Perched high on a cliff, East Chop Lighthouse is located in a quiet residential area. Surrounded by a grassy area with a picket fence and benches, the idyllic setting belies its noble purpose. The perils offshore inspired a mariner to raise money to privately build the lighthous in 1869.
I love lighthouses but some more than others. Old Brant Point Lighthouse has no lens. Maybe this is why it connected with my artistic soul. I noticed that most people passed by this lighthouse on the way to see Brant Point Lighthouse a few steps away.
They only paused to look at the old lighthouse when they saw me drawing it. When they paused, I felt like I had achieved my purpose. That is really why I paint lighthouses. I want to offer people a moment to reflect and pause. It is in those moments that we can rediscover ourselves and the world around us.
The “Coast is Clear” for a new breathtaking look at my lighthouse paintings. I’m celebrating the relaunch of my website elainemarieartist.com with a holiday sale. I’ve made my site easier to navigate. I relaunched it after finishing a series of businesses classes.
I enrolled in SCORE’s (Service Corps of Retired Executives) free workshops on “Marketing Your Business.” I also took SCORE’s workshops on “Defining Your Target” and “Increasing Profitability.” Today I just completed the class “Selling Items Online” conducted by my local library. Besides the relaunching of my website, I look forward to implementing what I’ve learned and enhancing my community. What an exciting way to end the year!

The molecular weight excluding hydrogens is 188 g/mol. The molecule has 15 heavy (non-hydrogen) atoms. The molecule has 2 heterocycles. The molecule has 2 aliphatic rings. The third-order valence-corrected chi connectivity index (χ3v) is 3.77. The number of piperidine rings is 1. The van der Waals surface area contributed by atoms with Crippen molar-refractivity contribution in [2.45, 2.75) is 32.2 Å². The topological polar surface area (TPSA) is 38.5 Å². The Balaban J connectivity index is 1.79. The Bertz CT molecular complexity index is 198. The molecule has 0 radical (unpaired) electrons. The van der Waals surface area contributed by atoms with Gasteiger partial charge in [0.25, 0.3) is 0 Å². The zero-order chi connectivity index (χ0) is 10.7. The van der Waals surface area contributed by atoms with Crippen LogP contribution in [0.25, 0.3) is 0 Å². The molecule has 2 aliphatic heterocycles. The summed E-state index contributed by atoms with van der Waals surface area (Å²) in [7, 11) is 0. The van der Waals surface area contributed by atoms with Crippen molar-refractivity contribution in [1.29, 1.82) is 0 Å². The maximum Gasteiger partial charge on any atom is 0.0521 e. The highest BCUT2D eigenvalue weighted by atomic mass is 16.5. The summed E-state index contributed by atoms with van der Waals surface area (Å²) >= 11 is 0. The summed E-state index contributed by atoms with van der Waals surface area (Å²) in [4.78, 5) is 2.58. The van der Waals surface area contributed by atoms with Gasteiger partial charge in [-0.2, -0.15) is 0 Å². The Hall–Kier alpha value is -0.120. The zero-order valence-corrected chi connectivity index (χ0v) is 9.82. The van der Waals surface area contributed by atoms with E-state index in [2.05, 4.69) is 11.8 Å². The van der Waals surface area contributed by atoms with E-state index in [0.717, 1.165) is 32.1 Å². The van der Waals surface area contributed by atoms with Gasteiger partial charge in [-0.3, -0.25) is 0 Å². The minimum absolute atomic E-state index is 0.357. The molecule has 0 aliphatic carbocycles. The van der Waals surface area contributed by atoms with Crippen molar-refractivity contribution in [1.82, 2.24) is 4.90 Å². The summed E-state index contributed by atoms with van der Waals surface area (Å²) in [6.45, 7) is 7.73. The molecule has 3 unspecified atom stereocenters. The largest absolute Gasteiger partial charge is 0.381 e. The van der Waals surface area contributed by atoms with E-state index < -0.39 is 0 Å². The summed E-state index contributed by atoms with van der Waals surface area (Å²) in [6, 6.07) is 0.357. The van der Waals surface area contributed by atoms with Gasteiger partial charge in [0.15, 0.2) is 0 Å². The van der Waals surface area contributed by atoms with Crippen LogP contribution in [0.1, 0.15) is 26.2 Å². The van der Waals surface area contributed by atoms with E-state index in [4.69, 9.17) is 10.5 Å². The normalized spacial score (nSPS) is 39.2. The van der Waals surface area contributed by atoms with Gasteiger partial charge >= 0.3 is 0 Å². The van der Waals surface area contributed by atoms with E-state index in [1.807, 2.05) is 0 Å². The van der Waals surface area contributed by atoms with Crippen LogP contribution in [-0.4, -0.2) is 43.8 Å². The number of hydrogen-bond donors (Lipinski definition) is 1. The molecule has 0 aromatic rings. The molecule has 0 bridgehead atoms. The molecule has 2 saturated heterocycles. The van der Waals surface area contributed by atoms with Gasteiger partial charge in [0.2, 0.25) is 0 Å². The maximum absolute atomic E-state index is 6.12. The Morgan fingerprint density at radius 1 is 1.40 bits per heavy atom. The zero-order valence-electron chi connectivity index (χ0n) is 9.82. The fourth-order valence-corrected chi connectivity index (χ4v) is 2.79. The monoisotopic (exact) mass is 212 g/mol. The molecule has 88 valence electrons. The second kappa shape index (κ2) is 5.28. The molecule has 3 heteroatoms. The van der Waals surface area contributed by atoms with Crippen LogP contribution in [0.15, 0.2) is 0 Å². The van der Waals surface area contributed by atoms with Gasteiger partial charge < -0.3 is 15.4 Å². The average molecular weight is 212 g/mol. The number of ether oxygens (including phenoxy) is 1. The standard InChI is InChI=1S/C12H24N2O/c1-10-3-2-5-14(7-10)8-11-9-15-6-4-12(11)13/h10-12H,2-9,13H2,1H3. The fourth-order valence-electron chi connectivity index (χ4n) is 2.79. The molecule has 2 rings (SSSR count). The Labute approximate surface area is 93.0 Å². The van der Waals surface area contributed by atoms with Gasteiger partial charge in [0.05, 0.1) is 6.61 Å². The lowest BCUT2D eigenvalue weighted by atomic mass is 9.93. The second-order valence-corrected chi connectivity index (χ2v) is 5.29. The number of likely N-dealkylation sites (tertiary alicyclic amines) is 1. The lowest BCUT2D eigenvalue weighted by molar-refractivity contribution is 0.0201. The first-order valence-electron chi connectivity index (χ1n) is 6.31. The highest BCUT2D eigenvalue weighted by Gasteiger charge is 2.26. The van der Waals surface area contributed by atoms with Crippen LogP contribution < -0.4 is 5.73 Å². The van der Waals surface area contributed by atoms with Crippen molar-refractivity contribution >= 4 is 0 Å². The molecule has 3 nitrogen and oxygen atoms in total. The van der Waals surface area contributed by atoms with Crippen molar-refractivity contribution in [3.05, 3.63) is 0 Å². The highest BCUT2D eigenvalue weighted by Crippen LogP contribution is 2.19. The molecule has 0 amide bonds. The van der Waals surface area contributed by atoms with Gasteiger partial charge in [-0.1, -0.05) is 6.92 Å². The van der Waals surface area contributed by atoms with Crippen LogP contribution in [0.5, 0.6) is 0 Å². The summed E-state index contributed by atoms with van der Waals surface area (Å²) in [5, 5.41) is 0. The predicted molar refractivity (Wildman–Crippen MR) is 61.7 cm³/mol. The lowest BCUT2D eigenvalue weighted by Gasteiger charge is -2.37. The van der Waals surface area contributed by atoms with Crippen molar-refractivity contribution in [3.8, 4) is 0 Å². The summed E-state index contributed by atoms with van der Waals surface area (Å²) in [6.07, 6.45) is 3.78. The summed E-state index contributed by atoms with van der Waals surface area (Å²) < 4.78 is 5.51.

I traveled to Trinity Buoy Wharf to sketch London’s only lighthouse, Bow Creek or Trinity Lighthouse, a day before my visit to see the paintings of JMW Turner in the Tate Museum in London. I admire the art of Turner and was excited about my upcoming visit to the Tate Museum. There was much to see-Turner bequeathed over 300 paintings to museum.
But first I was headed to the lighthouse. As we got off the Tube, we followed the directional signs to Trinity Buoy Wharf. Once there, we happened upon a lightship, in addition to the lighthouse. Two light vessels at one stop! Amazed, I hurriedly sketched the lighthouse. As the wind flipped the pages, I quickly sketched the lightship while my daughter took shelter in a nearby restaurant.
As I sketched the lightship, I thought about Turner and pondered how I could pay tribute to him. Pausing for moment, I became spellbound by the lightship that was now converted into a studio. It seemed pregnant with stories of its past.
Back in the United States, I looked at my yellow foreground and became inspired when I read how much Turner used yellow. According to the book How to Paint like Turner, “Some of Turner’s most daring and experimental innovations centered around his use of yellow. It seems to have been his favorite color and he used it liberally…For more than thirty years his use of yellow became one of the most frequently mentioned aspects of his art, with critics variously accusing him of ‘yellow fever’…”